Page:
It’s a tricky thing to suss out what’s happening with clients who fall into the category of “substituting need for love”, because the patterns are hard to verify in the light of things like Gary Chapman’s Love Languages identifying “acts of service” as a bone fide love language. Where we start to see the substitution becoming problematic is when the underlying attachments themselves become a struggle to manage; care-takers doing this kind of substitution often have anxious attachments in which any failure of the partner to validate the care-takers efforts become a source of significant distress in the care-taker themselves. There is no healthy sense of differentiation between the care-taker and the target when the smallest bump in this “transference of care” can send one or both parties into distress. It’s too easy for the receiving partner to simply become complacent with being cared for, especially if it means they never have to learn to self-manage their own distress when someone else is always there to take care of things for them. And it certainly seems a common social pattern for individuals to gravitate into relationships with complimentary, familiar care-taking patterns. The patterns in and of themselves may not be problematic, but they bring with them a weighty potential for invisible expectations and unspoken needs around reflecting validation. Care-takers will sometimes chase target recipients even if the relationship as a whole is one they recognize on some level as unhealthy for them; that’s certainly a Big Red Flag in the therapy room that we’re dealing with someone who is potentially chasing validation for being needed, and a historical or Family of Origin snapshot will tell us in very short order whether or not the client recognizes the experience of being loved, or if they respond more to being needed.

To be clear, in healthy intimate relationships, there is generally a balance of love and need, and sometimes there is less need than love. When need overshadows love, however, or subsumes it completely, we stand at high risk for having less stable, less satisfactory relationships overall. In therapy we might find that care-takers who only (or predominantly) identify with meeting needs more than recognizing love as their primary avenue of attachment are insecure not only in their relationships, but in themselves. We see a lot of co-morbid symptoms tied to anxiety, depression, low self-esteem, and profound exhaustion, with a potential raft of physical/health issues that often come along for the ride with ANY of these mental health challenges. Unraveling this convoluted self-identity can be a lengthy process; there are no “silver bullet solutions” when countering a lifetime’s worth of programming around a person’s sense of intrinsic sense of worth. We start with the basics of Human Worth, and look at how those lessons may have been twisted early on, reinforced by a lifetime’s worth of relationship practices, and how the errant substitution of need for love is probably sabotaging self and self-in-relationship in the client’s current situations. We can unravel understandings and begin the work of creating a new sense of self, but as with all things, it takes time and patience, and a willingness to self-love that can sometimes be every bit as challenging as loving others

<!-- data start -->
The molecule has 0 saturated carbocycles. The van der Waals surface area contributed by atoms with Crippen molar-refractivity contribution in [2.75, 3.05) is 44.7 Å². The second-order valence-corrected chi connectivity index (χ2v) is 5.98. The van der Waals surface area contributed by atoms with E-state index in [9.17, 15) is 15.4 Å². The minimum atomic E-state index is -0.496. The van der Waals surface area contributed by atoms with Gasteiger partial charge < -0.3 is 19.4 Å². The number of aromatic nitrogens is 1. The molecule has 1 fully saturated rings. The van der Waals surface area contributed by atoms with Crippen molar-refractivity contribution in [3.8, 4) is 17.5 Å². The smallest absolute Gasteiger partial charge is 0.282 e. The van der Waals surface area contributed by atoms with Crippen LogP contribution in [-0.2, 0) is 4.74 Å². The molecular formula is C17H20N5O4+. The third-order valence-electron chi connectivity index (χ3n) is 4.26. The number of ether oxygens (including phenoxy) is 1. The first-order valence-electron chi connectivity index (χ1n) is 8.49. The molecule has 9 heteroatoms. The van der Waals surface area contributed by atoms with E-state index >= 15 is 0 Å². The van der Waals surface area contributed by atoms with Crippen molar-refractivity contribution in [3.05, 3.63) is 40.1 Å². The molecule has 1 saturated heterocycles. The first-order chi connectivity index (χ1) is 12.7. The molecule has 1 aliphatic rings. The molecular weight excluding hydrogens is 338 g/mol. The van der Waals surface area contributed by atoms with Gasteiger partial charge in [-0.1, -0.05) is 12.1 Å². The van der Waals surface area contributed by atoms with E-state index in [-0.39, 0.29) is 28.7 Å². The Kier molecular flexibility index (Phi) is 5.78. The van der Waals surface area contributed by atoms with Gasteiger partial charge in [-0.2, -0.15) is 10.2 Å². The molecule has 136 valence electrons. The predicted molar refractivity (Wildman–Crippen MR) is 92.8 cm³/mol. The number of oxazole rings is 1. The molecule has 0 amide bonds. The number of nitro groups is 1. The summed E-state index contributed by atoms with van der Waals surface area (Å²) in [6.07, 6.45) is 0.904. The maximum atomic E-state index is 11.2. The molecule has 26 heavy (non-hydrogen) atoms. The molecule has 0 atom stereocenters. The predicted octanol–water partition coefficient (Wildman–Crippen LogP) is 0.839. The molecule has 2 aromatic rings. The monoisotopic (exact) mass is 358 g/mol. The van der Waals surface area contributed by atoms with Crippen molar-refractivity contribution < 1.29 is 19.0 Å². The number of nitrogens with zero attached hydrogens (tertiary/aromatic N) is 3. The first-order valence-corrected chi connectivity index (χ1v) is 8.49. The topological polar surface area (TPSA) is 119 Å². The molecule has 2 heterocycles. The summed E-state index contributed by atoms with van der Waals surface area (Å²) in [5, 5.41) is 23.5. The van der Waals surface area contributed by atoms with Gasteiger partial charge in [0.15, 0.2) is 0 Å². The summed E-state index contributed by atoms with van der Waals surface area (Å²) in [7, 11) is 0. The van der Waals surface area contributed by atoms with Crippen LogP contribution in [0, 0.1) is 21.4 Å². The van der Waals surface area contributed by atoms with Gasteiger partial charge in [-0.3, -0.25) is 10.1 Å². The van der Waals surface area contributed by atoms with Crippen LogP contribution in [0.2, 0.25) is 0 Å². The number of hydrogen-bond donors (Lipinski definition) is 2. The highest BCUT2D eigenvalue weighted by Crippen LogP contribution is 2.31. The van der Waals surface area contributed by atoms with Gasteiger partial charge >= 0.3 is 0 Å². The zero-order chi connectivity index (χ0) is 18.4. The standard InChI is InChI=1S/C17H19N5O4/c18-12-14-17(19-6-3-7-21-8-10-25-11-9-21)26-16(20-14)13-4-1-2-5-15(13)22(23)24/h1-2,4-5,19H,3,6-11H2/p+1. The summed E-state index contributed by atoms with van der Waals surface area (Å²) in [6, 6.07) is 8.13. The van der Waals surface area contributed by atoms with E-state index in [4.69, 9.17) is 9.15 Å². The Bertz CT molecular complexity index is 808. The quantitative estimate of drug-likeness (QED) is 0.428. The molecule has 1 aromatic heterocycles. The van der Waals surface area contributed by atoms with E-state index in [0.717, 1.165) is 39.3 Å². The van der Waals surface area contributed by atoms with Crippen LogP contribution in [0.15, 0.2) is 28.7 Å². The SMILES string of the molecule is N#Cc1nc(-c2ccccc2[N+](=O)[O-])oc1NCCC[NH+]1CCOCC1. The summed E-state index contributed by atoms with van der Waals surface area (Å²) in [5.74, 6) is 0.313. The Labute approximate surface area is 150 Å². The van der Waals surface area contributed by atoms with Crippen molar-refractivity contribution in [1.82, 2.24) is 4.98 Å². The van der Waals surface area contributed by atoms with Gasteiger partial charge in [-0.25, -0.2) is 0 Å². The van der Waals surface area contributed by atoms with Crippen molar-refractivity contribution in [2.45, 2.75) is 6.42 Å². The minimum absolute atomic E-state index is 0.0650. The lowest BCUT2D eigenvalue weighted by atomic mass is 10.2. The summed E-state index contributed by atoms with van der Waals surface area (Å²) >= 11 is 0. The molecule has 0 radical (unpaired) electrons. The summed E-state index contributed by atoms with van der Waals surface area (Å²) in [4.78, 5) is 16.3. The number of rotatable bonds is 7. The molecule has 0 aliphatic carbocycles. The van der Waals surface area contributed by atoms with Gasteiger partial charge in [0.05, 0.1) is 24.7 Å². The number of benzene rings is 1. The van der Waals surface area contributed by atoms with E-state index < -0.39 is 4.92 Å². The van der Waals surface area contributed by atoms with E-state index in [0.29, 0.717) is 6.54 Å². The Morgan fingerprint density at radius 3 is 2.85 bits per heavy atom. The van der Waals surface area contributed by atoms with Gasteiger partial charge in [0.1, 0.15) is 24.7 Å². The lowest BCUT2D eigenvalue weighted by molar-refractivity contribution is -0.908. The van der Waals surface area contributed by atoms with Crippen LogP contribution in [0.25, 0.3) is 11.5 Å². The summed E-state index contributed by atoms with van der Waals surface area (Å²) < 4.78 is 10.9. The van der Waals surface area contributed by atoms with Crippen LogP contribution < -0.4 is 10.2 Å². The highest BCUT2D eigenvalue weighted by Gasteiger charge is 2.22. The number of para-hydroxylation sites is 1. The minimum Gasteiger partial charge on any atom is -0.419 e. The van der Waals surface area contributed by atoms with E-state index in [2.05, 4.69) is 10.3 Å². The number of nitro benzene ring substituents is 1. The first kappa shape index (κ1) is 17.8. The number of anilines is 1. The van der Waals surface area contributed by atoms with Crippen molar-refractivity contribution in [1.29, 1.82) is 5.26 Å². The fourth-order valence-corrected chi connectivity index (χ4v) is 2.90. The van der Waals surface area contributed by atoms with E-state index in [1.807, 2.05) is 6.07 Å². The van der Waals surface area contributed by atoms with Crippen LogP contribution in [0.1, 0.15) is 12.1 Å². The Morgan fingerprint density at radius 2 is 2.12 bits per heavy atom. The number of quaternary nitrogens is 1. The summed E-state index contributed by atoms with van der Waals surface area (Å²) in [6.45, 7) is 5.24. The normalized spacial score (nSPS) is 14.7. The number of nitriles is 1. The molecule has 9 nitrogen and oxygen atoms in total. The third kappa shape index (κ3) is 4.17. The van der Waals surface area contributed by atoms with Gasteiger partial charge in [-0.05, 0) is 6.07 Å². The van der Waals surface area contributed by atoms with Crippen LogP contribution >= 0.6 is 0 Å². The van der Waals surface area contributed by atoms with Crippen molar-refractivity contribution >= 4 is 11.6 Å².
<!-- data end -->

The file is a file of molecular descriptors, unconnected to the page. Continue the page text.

But the work is worthwhile, however difficult. We are all worthy of love, not just because of what we DO for others, but simply because as people we have a value all our own. Sometimes we just need to be reminded of that fact, and taught (as we maybe weren’t in early life) to see that in and for ourselves.

Emotional Intelligence, Family Issues, Relationships, self-perception, Uncategorized

I’m not saying Freud was right to blame everything on our mothers (his misogynistic views on women are well documented), but he did have the root of an idea that Murray Bowen leveraged decades later into Family Systems Theory. Sometimes it’s easy to trace our personal challenges as adults to specific events or traumas tied to our personal histories, but other times it’s a far more subtle, potentially insidious thing to trace the nuanced impact of internalized behavioural models and “invisible values” inherited from our family systems.

Even clients who have no notable red-flag-raising events in their loving, textbook-perfect families can be surprised at just how much of their behaviour *can* be tied directly back to how they were raised, or what they experienced in the home where they grew up. One of the most common examples of this that we see in relationship counselling with individuals, couples, or poly groups, comes from people who present as happy, seemingly-well-adjusted people from families where the parents never fought, who come into counselling because they have issues connecting with their partners, or because they are anxious in their attachments, and they can’t figure out why. “My parents never argued” is probably the single most common indicator that this was likely to be a family with unhealthy coping strategies for tension and conflict, up to and including outright avoidance of contention. Given that kids inherently use their family of origin as models for behavioural development in most things inter-relational and (once they are adults) and intimacy-building, it’s unsurprising that otherwise “happy home” kids grow into adults who don’t do well with emotional intensity or all-out conflict.